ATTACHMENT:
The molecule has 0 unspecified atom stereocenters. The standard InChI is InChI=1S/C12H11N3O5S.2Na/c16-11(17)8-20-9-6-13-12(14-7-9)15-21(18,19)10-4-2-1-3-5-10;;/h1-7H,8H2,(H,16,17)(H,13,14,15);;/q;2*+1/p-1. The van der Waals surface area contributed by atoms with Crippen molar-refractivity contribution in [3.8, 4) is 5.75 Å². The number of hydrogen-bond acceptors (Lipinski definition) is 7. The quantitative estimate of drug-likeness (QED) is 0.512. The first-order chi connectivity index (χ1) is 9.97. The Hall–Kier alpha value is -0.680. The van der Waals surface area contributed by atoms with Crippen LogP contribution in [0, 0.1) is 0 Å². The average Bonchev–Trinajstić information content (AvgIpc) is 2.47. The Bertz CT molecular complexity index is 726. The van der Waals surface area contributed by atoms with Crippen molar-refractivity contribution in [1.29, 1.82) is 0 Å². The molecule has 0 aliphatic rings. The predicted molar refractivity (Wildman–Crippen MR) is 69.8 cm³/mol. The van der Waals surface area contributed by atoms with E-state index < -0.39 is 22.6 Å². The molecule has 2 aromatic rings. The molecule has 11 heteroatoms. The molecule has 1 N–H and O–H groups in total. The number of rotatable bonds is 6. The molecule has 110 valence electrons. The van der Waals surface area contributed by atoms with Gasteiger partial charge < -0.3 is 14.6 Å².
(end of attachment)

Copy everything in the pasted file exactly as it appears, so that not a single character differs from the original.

The molecule has 0 unspecified atom stereocenters. The standard InChI is InChI=1S/C12H11N3O5S.2Na/c16-11(17)8-20-9-6-13-12(14-7-9)15-21(18,19)10-4-2-1-3-5-10;;/h1-7H,8H2,(H,16,17)(H,13,14,15);;/q;2*+1/p-1. The van der Waals surface area contributed by atoms with Crippen molar-refractivity contribution in [3.8, 4) is 5.75 Å². The number of hydrogen-bond acceptors (Lipinski definition) is 7. The quantitative estimate of drug-likeness (QED) is 0.512. The first-order chi connectivity index (χ1) is 9.97. The Hall–Kier alpha value is -0.680. The van der Waals surface area contributed by atoms with Crippen LogP contribution in [0, 0.1) is 0 Å². The average Bonchev–Trinajstić information content (AvgIpc) is 2.47. The Bertz CT molecular complexity index is 726. The van der Waals surface area contributed by atoms with Crippen molar-refractivity contribution in [1.29, 1.82) is 0 Å². The molecule has 0 aliphatic rings. The predicted molar refractivity (Wildman–Crippen MR) is 69.8 cm³/mol. The van der Waals surface area contributed by atoms with E-state index < -0.39 is 22.6 Å². The molecule has 2 aromatic rings. The molecule has 11 heteroatoms. The molecule has 1 N–H and O–H groups in total. The number of rotatable bonds is 6. The molecule has 110 valence electrons. The van der Waals surface area contributed by atoms with Gasteiger partial charge < -0.3 is 14.6 Å².